Let's say we can demonstrate that a drug improves patients' functioning, social interactions, and physical well-being. How
do we now add sufficient meaning to these outcomes so that physicians in FDA or on its advisory committees can place those
benefits into a perspective that will balance the perceived negative physical impact of severe adverse effects?
Benefit and Risk Quantification
Efficacy measures are not directly comparable to efficacy outcomes. Thus, R/B analyses are usually subjective exercises. Data
on the disease burden, benchmarking against other drugs, or measuring the quality-of-life impact of the drug (both positive
and negative) may help provide a perspective when interpreting risks or benefits. While some have argued in favor of putting
all benefits and all risks into a single equation—using metrics such as health utilities or quality-adjusted life years (QUALYs)—these
analyses are likely to be too broad and insensitive to be informative because too much information is lost in translating
drug benefits and risks into one directly comparable metric.
Drug benefits are usually looked at from a medical perspective in which physiological outcomes dominate. However, that's more
difficult to do for drugs that treat cosmetic problems (such as hair growth or removal), lifestyle issues (erectile dysfunction
or birth control), or complex conditions whose medical impact is difficult to evaluate (depression or irritable bowel syndrome).
Historically, the National Institute of Mental Health (NIMH) has had a very difficult time convincing the public of the large
negative impact that depression has had on our society. Data from the Medical Outcomes Study that compared the impact of several
diseases, including depression, on quality of life helped to put these issues into perspective. But such benchmarking across
diseases is rare for FDA.
To quantify pharmaceutical benefits and risks, it will be important to link both positive medical outcomes (such as lower
blood pressure or lowered cholesterol) and side effects to intermediate values of importance to patients. For example, even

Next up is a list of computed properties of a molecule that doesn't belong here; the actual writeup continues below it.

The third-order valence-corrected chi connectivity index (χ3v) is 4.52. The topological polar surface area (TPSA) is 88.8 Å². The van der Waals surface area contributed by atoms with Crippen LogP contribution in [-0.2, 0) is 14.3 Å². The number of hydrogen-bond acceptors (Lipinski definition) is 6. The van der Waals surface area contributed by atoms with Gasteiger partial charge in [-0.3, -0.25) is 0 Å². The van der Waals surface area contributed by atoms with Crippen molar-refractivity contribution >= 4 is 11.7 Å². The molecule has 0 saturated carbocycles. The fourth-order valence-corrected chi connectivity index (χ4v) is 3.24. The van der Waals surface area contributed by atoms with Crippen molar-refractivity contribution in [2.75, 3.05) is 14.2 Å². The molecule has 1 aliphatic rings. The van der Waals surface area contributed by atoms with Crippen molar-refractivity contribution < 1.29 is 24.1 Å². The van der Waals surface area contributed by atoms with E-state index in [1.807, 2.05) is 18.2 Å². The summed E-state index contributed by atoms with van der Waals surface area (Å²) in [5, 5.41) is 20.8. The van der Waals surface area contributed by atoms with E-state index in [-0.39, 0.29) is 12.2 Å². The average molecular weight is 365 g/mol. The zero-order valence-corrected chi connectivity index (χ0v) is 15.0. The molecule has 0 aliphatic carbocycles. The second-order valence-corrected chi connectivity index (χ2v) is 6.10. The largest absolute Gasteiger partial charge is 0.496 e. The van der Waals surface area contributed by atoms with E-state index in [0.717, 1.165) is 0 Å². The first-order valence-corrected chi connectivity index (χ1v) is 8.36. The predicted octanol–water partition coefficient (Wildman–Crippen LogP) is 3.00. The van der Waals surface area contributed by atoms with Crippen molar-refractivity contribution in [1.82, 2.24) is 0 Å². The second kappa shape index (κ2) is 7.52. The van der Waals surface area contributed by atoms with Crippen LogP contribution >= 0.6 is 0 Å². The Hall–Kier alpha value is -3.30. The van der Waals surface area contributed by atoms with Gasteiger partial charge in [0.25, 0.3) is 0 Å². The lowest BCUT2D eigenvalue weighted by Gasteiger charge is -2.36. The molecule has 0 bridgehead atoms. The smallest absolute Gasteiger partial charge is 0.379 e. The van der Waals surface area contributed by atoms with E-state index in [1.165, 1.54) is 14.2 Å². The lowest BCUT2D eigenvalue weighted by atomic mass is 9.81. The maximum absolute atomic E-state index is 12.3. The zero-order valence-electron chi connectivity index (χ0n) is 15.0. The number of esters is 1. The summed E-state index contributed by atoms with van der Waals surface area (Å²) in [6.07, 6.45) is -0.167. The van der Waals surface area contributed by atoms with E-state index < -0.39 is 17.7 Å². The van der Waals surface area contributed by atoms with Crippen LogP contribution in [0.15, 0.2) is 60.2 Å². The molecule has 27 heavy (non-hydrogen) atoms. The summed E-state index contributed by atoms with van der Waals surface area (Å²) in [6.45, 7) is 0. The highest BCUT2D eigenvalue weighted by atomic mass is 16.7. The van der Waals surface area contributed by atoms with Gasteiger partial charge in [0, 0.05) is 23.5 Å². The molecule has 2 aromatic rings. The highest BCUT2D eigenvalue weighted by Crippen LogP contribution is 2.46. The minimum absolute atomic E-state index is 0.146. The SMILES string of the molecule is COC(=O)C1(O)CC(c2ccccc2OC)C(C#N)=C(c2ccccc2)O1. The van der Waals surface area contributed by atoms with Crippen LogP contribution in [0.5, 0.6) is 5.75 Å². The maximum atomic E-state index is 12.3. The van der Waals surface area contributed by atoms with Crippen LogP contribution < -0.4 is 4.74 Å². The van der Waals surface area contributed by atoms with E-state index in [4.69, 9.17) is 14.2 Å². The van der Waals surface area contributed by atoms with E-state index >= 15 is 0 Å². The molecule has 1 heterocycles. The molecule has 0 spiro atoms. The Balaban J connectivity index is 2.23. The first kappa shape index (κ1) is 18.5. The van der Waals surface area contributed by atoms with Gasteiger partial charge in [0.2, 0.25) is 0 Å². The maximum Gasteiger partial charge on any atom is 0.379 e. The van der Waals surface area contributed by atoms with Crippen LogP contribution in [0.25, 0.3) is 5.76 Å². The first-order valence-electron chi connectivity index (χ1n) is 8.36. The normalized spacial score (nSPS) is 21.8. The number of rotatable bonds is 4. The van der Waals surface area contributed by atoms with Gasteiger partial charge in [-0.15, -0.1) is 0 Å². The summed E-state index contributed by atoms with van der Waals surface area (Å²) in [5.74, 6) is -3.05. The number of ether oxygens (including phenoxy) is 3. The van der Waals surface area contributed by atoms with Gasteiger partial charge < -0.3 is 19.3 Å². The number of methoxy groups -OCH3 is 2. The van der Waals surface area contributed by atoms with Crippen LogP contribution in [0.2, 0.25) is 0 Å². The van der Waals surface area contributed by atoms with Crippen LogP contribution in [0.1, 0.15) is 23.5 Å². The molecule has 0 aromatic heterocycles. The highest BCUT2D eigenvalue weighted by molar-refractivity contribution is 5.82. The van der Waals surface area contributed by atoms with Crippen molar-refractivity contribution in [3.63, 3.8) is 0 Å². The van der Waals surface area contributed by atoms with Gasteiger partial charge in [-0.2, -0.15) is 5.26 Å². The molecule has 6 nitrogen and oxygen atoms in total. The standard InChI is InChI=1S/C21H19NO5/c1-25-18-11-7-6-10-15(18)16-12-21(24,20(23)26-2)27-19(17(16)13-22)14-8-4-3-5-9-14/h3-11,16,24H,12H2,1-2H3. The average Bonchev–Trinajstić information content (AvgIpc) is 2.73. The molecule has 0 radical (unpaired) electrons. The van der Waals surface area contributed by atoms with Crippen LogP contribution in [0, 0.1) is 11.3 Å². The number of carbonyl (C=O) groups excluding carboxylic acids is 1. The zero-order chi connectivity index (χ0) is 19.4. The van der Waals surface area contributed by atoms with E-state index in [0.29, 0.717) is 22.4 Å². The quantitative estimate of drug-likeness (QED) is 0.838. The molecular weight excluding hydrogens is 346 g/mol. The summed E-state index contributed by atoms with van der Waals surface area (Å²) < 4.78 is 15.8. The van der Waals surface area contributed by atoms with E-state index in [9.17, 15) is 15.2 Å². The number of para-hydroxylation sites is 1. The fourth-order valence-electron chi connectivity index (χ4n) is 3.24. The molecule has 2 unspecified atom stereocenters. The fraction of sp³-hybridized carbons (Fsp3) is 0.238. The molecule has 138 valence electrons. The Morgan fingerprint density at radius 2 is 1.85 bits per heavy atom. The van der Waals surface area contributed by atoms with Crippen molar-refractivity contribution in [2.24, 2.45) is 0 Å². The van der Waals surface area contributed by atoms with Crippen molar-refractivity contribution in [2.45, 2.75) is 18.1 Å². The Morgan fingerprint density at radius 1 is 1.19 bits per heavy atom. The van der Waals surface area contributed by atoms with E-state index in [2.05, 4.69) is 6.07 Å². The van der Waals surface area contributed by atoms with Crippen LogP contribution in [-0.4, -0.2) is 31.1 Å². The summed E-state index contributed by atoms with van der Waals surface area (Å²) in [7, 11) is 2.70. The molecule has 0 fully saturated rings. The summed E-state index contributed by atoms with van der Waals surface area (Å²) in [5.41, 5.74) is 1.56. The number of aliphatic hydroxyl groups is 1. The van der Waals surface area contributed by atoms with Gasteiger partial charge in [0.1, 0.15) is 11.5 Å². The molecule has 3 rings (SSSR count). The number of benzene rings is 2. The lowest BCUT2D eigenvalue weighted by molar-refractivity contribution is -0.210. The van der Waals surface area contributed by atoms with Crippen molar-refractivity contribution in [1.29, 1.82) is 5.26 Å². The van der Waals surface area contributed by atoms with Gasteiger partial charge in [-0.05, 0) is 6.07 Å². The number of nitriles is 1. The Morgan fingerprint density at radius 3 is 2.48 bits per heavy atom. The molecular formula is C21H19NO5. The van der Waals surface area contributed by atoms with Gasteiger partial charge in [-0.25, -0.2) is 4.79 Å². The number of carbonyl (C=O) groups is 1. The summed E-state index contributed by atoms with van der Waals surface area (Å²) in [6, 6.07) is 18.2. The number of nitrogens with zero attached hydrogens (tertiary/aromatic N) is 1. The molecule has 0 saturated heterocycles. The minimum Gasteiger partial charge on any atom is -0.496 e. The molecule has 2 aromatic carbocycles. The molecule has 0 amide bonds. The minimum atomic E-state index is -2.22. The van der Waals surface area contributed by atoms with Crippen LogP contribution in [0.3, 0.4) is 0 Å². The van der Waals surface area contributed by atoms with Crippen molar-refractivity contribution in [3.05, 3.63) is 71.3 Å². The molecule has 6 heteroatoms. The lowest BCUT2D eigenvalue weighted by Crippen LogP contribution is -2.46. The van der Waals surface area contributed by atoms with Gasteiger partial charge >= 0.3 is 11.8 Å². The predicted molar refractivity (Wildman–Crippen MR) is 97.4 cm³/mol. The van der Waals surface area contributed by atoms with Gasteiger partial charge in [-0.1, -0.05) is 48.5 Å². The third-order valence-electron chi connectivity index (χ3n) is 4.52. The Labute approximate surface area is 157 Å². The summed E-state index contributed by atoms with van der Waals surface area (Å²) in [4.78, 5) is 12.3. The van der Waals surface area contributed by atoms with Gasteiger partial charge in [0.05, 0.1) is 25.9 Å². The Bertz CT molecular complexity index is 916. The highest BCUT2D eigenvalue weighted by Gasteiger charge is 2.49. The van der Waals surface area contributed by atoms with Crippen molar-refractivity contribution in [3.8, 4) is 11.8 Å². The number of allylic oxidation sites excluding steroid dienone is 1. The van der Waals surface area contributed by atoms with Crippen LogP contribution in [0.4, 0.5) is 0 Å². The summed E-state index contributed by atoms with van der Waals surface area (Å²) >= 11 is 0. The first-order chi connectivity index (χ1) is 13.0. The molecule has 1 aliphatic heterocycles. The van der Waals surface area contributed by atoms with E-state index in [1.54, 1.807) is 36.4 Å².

though patients may not feel the benefits of a blood pressure treatment, they know (or they should know) that lowering blood
pressure is in their best interest. They also know that experienced or possible future side effects can be harmful or difficult
to bear. Understanding how patients appraise and evaluate these positive and negative outcomes—in other words, how they view
risk and benefit—will become important.
Benefit and risk quantification will require a better understanding of how physicians and patients make decisions about using
medications. Marketing research techniques, such as conjoint analyses, can help to identify how factors are weighted, and
decision-analysis techniques may be used to understand how these factors are combined to select an appropriate course of action.
New insights into the holy grail of patient compliance, redefined as patient decision-making over time, may provide a new
understanding of how to improve drug utilization—a serendipitous outcome of this new research.
Traditionally, drug companies have added benefits to their drugs by discovering new uses or developing new dosage forms. This
clearly increases the real value of new products, and it will continue. But the industry will also need to build value or
perceived benefits by understanding to an even greater extent how a drug affects a patient's lifestyle. Again, manufacturers
will need to turn to market research techniques—such as ethnographic observations coupled with studies that measure beliefs,
emotional reactions/adjustments, and values.
Quality-of-life scales may be highly valuable. But we will likely need more sensitive and customized studies that provide
precise measures of how the drug (rather than the disease) affects the patient. For labeling or promotional purposes, FDA
requires that such scales have pristine psychometric qualities. It is unclear how well-validated such customized scales will
need to be to augment the perceived benefit of the product. Companies will need to better understand how the information they
collect will be used in order to plan a program of research.
Because regulatory R/B analyses may be conducted at unpredictable times, it will be important to continuously collect, analyze,
and store these benefit analyses in a dossier. Without active project management, we would expect much slippage in time schedules
for the completion of such studies. Unlikely outcomes can easily slip down the hierarchy of our to-do list. However, as Nassim
Taleb has discussed in his book The Black Swan, it is precisely these highly improbable events that have a massive impact.